Aside from these special cases, the “eastern” norm is that the primary identification is with the ethnic nation. Thus the “ethnic Turks” who are citizens of Turkey’s neighbors are, first and foremost, Turks, just as the “ethnic Hungarians” in Serbia, Slovakia, and Rumania think of themselves primarily as Hungarians, and only secondarily as citizens of the countries in which they live, in whose armed forces they may serve, and in whose “national” sports teams they may participate (“international” sports competition is a western invention and is consequently based on the western or territorial model). In fact, in many countries there is a constant – though usually benign – state of tension between such minorities and the majority nation.

In some cases English allows a verbal distinction between the adjectives referring to the ethnic nation and to the state – for example, Serb/Serbian and Croat/Croatian (which is why, during the Yugoslavian wars of the 1990s, it was possible to speak of “Croatian Serbs”), though the Serbocroat language itself does not allow the distinction. The Russian language distinguishes between russkiy (referring to Russian ethnicity) and rossiyskiy (referring to the land of Russia). These, however, are exceptions, and the norm is confusion. It is usually quite difficult for me to explain to people that, though a native of Poland, I am not – and never was – a Pole, but a Polish Jew; in pre-World-War-II Poland (as in most of eastern Europe), Jews constituted a minority nationality, alongside Germans, Ukrainians and Lithuanians. It was, interestingly enough, the uncertainty about the national identity of the Jews in Prussian Poland (where the ethnic Poles were unwavering in their Polish national identity, Bismarck’s Germanization efforts notwithstanding) in the 1880s that prompted the first study, by the German economist F. J. Neumann(5), elucidating the east-west dichotomy.

There is, by and large, no such ambivalence in the West (with the two aforementioned exceptions). As Neumann noted at the outset of his study, the Jews of Germany proper (Urdeutschland) saw themselves unquestioningly as Germans. By the same token, the Francophone Belgians (Walloons) and Swiss (Romands) are not French; Alsatians and Germanophone Swiss are not Germans; and so on. There are, of course, identities other than the national one, but these are linguistic and/or regional, and do not involve looking to another country as a national homeland.

* * *

It seems fair to assert that the ethnic concept of nationhood is an outgrowth of primordial tribalism and is the natural state of things, while the “peculiarly Western conception” of the nation-state is a recent innovation. Many scholars have called it an invention of the French Revolution. I believe that it goes back further: to the Western Roman Empire and feudalism.

Empires ruling over many peoples, from Antiquity to the Modern Age, did not, as a rule, deliberately try to mold them into a single nation, though the use of a single language as a lingua franca (with regionally modified versions thereof eventually replacing the local vernaculars) and the favoring of a single religion might, in time, move them in that direction. The Chinese – or, more properly, the Han – and the Arab nations are the results of such processes. Something similar began to happen in the late Western Roman empire: most of its people regarded themselves as Romans; they were Roman citizens, spoke Vulgar Latin (which later became known as Romanice or Romance), and, from the reign of Constantine onward, professed the Roman Catholic faith.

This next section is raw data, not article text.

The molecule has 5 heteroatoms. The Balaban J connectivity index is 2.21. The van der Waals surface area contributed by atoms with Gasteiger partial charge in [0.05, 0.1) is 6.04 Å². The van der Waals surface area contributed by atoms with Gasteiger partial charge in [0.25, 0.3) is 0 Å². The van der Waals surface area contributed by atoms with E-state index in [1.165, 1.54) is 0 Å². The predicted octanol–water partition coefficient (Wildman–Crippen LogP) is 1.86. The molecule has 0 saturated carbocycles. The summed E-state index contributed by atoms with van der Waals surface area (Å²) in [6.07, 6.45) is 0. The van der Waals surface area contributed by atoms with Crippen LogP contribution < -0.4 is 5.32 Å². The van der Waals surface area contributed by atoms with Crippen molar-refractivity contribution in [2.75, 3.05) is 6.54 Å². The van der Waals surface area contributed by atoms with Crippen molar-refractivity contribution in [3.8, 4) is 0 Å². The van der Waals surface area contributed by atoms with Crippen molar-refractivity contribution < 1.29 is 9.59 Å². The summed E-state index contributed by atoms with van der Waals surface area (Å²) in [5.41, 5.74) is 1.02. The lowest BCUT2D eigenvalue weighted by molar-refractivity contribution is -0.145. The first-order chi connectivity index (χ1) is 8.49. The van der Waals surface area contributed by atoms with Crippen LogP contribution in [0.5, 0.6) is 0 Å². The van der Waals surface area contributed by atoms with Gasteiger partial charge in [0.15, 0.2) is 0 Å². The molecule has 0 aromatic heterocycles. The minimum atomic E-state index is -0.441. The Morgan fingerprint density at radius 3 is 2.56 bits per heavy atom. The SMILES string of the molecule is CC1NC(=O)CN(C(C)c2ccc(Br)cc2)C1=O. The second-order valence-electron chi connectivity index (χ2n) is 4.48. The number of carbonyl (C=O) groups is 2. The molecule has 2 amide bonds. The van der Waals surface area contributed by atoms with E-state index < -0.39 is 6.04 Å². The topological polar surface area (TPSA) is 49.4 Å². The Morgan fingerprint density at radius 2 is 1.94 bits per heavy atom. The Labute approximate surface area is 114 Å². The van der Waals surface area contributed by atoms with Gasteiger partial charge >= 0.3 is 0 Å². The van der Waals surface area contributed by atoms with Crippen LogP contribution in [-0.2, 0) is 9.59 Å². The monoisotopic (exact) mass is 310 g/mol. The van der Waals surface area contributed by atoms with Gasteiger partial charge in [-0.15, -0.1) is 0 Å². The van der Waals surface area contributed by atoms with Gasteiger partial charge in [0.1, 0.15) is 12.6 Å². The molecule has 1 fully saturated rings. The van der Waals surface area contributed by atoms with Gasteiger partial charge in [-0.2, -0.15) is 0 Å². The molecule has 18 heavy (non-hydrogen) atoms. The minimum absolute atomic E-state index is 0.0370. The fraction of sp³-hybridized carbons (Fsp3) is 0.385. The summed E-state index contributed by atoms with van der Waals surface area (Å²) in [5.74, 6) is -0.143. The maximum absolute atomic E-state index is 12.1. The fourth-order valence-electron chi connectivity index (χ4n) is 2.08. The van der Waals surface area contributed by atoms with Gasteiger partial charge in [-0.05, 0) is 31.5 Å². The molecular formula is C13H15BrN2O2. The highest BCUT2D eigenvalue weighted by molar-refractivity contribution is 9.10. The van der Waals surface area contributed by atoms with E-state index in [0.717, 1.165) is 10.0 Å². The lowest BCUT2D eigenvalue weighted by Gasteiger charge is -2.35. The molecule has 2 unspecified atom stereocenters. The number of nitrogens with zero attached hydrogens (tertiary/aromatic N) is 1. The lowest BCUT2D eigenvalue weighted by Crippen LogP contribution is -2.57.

The irruption of the Germanic tribes changed this situation at first; some of these tribes professed Arian rather than Catholic Christianity, and they continued to speak their native languages and to be ruled by their own legal systems. Once Catholicism became universal, however, the language that mattered – in law, religion, literature – was Latin, not the vernaculars (which could vary greatly even between neighboring villages); and so the sense of ethnic identity was once more weakened.

But, after the short-lived Carolingian experiment, there was no longer a unified empire, and so the primary badge of “national” identity came to be allegiance to the feudal ruler, who, depending on circumstances, might be the king, the local lord, or some intermediate potentate (the term natio was, as Neumann and others have shown, used rather loosely in medieval Europe, and could have either a territorial or an ethnic connotation). Thus a Frenchman (francus) was anyone, regardless of ethnicity, who acknowledged the French king (who at first bore the tribal title of Rex francorum [king of the Franks] before becoming Rex Franciae [king of France]) as ultimate sovereign. In the Bayeux Tapestry the Normans conquering England are called franci, while in the Poem of El Cid francos refers to Catalans; but, of course, Normans were also Normans, and Catalans were Catalans, just as today’s Scots belong to both the Scottish and the British nations. And France (Francia) simply meant the territory ruled by the French kings, whether the original small territory of which they were the direct overlords (Ile de France) or the much larger territory over which they reigned, in part only nominally.